Henry Ossawa Tanner Oil Painting 1894
Over the years, I’ve often filled my social media with rants about Thanksgiving and its misrepresentation of a joyful time of Pilgrims and Native Americans happily eating turkey and beautifully colored corn and pumpkin pie. I would sometimes include paintings or articles about the persecution of Native peoples. My favorite was to include statistics about the deaths in the turbulent times following (and preceding) the first Thanksgiving.
Sometimes I would point out that if there hadn’t been a smallpox outbreak amongst the Pokanoket brought to them via the Europeans, their leader, Oasamequin, wouldn’t have even had to make the alliance with the Pilgrims at all. In reality, he could have let them starve to death. All pretty gloomy stuff.
When Kip died in November of last year, I really thought about what he always said when I would post that sort of thing. He would point out how although it may be true, I could focus on something positive in the world, instead of always something negative, even if I thought I was “shedding light” on some of America’s darkest times.
So last Thanksgiving I broke with tradition. I instead posted a painting by Camille Pissaro entitled The Crystal Palace. I wanted to “shed light” on a successful refugee who became the father of Impressionism. You can read what I wrote last year here: The Crystal Palace. So in an attempt to keep with the positivity, I have chosen the painting The Thankful Poor by Henry Ossawa Tanner to share with you today.
Henry Ossawa Tanner is generally considered a realist painter, although I find that is a bit of a misnomer. He did have highly realistic paintings, but he had others that were Impressionistic. He was a painter of portraits, landscapes, Biblical scenes, and is even sometimes categorized as a Mystic painter. He really has one of the most diverse libraries of work of any painter I’m aware of. In this particular work, you can plainly seen the influence of his teacher, the great Realist Thomas Eakins.
Henry’s father was a bishop of the African Methodist Episcopal Church. His mother was born a slave and escaped via the Underground Railroad. He grew up in Pittsburgh and became the first and most successful African-American student accepted into the Pennsylvania Academy of Fine Arts.
Although he was successful in the States, he didn’t find true freedom until he went to Europe. In Paris, he could live without the racism he endured during Reconstruction in a Southern leaning city. He was free to marry his Swedish-American opera singer bride.
In Europe he wasn’t a successful “colored” artist. There he was a highly acclaimed American artist. The color of his skin didn’t define his artwork, his talent did. He became the first African-American in history to have his works shown in a Paris Salon.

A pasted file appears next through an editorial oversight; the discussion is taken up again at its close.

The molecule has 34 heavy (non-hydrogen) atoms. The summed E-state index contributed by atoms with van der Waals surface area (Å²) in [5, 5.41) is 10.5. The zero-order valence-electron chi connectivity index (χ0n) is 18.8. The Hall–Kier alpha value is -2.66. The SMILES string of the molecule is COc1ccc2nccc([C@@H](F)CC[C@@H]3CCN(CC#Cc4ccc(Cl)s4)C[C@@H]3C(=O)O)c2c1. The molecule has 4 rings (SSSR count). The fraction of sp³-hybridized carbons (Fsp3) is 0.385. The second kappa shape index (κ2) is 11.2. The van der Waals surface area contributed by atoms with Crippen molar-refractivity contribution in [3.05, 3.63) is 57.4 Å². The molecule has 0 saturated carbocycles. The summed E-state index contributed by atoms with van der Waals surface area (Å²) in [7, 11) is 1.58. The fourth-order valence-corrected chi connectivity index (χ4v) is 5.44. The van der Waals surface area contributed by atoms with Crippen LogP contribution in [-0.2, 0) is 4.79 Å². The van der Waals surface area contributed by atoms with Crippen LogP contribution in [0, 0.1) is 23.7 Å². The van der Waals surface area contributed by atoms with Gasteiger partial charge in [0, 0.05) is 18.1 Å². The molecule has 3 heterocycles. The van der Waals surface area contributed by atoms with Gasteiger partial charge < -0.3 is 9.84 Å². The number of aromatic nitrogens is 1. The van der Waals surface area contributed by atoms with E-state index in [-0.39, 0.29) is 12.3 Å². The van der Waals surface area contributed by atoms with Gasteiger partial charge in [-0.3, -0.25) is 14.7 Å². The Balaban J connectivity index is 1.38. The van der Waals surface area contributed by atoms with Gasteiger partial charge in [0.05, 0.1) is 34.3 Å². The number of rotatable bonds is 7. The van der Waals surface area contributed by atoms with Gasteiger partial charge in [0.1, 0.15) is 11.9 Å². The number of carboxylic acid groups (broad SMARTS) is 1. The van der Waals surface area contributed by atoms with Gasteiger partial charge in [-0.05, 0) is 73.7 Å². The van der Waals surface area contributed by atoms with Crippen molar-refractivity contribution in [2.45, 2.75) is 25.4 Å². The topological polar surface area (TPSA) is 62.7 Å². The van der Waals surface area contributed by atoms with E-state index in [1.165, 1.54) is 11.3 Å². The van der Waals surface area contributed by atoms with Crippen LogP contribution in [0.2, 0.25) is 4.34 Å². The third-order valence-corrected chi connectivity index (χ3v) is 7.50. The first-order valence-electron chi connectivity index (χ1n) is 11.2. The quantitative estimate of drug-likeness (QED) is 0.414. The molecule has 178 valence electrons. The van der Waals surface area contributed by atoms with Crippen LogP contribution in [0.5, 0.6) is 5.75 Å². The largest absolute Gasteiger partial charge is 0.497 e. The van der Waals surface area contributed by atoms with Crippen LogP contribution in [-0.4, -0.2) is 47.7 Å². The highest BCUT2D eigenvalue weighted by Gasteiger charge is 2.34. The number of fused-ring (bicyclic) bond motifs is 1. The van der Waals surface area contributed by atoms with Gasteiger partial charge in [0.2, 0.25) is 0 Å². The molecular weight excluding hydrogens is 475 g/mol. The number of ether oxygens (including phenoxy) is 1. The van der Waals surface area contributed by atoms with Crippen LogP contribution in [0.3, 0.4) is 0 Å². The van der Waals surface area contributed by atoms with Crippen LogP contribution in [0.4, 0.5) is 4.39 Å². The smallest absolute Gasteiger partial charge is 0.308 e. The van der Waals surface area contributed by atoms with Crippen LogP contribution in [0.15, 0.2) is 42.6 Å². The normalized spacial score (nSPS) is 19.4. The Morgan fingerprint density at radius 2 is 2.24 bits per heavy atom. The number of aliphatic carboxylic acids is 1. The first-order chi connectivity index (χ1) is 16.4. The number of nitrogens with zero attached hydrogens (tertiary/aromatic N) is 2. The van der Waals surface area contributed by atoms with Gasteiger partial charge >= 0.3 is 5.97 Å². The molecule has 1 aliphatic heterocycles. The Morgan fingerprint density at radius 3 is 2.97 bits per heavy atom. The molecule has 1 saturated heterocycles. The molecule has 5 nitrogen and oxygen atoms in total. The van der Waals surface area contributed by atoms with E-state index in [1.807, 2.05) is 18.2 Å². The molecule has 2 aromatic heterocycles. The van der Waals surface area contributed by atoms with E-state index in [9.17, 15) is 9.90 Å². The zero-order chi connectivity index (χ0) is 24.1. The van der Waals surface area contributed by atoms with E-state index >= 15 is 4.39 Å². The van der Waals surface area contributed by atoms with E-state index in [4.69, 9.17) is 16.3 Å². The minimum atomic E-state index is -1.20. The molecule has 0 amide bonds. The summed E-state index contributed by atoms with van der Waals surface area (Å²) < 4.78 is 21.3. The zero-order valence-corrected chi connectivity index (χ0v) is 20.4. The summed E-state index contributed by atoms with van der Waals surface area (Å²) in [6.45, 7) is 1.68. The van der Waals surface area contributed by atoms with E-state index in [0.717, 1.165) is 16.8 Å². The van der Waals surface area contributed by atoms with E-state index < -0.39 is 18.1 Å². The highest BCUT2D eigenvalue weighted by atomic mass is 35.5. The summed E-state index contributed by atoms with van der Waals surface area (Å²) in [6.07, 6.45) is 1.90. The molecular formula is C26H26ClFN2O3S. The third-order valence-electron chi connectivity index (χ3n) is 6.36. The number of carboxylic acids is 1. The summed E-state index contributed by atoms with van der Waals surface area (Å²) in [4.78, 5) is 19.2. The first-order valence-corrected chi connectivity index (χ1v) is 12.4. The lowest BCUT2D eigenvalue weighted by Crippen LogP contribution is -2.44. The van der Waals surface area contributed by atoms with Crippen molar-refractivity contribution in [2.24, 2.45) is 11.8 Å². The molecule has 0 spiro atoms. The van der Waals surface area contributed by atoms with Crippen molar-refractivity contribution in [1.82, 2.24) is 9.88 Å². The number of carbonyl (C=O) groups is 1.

Henry O. Tanner went on to work for the Red Cross Public Information Department during World War I where he painted the front lines. In 1923 he became a knight of the Legion of Honor for his service.
The Thankful Poor was painted on a visit back to the States in 1894. This was done shortly after his award-winning The Banjo Lesson was met with acclaim all over Europe. I like to believe both paintings share the same subjects, although I can’t find any sources to back up that theory. However, the older man and child appear to be in the same room in both paintings.
This painting really expresses to me what Thanksgiving is actually about. The man and child are bowing their heads to give thanks over their small, but sufficient meal. The blended color of the walls is echoed in the table covering, giving a wonderfully muted yet colorful backdrop. It really allows the folds in the man’s shirt and the curls on the boy’s head to really pop.
The grandfather figure’s face is in shadow, so you can’t see his features well. The boy, conversely, is bathed in light. The glow on the boy’s face from the light streaming through the window is nearly angelic. To me, this seems like a metaphor for their lives. The man has come through dark times, the boy has a bright future.
I imagine the man thanking God for his ability to have survived through his hardships, while asking for protection over his young grandson. The boy maybe thanking God for having his grandfather there to protect him and support him and provide him with the meal. That’s the beauty of art, it’s up to you to decide what it means.
However you spend this Thanksgiving, take a minute to be thankful for those around you. Remember not only the parts of their lives they share with you, but those parts without you. Be grateful for everything they have gone through to get to where they are today, and be hopeful for their future.
The Banjo Lesson, 1893